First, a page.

What is talent?
“I am not a big believer in talent in this sense. I have seen a lot of talented musicians that don’t necessarily get too far with their music. For extremely talented people it is extremely hard to motivate yourself to work because they reach their goals easily; they can play whatever they hear in seconds, so why should they put the effort into practicing their craft two hours a day when it is easy anyway.” If it is not the inherent ability to learn things faster than others that make a musician successful, then what is?
The problem according to Peedu Kass begins at a very young age during the early stages of one’s musical education. “The problem with the ‘talent’ aspect in music is that in the old days talent was measured by how good you ear was and how well you can sing in a constant pitch. After studying music for so long I now see that this is such a shallow part of the combination of skills it takes to be a successful musician. When selecting young children at the age of seven in music school they should also evaluate coordination, memory, perseverance, working habits, concentration, rhythmic talent and overall creativity.”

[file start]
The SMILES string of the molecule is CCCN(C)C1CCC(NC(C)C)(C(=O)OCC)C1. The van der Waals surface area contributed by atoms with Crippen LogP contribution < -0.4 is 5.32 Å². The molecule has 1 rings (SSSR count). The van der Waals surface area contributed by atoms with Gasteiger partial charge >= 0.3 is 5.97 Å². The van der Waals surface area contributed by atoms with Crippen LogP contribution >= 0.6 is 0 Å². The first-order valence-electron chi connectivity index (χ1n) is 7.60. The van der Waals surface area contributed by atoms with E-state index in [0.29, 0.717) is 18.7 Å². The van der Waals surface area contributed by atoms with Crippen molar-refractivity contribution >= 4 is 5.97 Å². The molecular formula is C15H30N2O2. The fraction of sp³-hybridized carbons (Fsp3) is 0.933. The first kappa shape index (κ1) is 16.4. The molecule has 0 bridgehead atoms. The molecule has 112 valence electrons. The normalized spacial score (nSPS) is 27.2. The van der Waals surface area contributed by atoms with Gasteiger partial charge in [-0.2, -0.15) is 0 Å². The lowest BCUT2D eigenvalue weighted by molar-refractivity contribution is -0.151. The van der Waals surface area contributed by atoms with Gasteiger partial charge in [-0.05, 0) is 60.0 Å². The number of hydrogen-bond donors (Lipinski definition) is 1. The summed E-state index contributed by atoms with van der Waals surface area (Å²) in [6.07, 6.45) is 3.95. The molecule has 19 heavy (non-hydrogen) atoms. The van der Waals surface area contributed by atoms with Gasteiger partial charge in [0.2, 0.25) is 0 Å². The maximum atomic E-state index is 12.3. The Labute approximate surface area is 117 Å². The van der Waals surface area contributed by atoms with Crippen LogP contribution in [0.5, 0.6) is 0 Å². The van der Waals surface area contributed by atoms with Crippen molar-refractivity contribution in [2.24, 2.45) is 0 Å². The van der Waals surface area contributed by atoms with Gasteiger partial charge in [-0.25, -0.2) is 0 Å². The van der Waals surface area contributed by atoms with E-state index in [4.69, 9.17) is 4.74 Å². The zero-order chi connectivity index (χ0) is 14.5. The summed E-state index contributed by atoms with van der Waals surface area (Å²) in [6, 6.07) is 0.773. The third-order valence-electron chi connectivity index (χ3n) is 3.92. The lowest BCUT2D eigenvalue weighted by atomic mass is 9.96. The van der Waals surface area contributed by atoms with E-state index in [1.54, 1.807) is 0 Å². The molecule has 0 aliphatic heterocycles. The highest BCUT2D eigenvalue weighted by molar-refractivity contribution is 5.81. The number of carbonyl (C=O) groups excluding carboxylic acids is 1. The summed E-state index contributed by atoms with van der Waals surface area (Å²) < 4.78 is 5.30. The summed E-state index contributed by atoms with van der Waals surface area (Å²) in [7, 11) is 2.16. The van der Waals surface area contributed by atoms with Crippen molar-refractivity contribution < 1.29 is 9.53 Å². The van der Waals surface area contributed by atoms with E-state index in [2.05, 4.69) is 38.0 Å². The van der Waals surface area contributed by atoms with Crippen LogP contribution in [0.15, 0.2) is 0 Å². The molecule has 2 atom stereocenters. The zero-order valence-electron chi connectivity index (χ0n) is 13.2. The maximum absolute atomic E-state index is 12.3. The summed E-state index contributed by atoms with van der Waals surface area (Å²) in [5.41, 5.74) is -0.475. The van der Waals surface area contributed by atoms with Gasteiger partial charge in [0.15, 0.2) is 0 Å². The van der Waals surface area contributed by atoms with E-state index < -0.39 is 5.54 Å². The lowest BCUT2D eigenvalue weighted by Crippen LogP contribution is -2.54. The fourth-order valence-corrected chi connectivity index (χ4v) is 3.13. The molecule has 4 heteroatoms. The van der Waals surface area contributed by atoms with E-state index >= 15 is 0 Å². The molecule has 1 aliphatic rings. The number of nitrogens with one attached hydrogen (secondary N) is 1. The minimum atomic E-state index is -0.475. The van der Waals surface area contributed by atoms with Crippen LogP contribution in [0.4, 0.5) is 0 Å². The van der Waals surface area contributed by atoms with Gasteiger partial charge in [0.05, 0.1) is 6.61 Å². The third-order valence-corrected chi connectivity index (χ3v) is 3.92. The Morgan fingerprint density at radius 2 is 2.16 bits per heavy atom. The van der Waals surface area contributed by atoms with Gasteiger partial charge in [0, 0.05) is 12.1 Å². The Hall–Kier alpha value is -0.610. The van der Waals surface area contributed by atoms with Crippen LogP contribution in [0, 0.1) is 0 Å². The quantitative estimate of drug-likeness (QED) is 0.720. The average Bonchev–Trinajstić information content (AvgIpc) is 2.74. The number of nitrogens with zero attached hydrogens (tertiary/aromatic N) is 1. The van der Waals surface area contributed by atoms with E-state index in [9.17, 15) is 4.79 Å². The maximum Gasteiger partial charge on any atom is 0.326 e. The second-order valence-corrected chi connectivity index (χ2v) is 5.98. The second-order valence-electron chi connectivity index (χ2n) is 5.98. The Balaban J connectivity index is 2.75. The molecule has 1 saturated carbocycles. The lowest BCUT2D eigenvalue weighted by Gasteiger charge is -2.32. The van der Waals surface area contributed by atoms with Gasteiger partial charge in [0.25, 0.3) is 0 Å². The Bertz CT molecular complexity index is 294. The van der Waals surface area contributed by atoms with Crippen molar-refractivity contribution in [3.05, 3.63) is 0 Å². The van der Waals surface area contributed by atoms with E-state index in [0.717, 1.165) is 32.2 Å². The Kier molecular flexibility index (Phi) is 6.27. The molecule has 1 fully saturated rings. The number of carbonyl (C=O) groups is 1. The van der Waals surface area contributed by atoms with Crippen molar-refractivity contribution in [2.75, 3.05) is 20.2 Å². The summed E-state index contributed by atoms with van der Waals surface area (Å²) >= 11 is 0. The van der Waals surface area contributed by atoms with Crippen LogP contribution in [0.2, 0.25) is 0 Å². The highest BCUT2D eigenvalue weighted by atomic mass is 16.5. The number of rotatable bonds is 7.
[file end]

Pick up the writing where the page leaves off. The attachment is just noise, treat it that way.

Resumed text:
Advice for aspiring musicians
Having been told that he could never be a musician because of an old fashioned definition of ‘talent’, Kass encourages aspiring musicians of all ages: “Do not be afraid if anyone tells you that you are not talented or that you need more talent to become a good musician.”
Despite learning an instrument in his late teens and being told he did not have the “talent”, Peedu Kass has become a pioneer in the Estonian jazz scene. Guiding his band Peedu Kass Momentum to Jazzahead! this year is merely one of the feats of the jazz enthusiast, who continues his efforts to put Estonian jazz music on the map.
Photos by Stina Kase.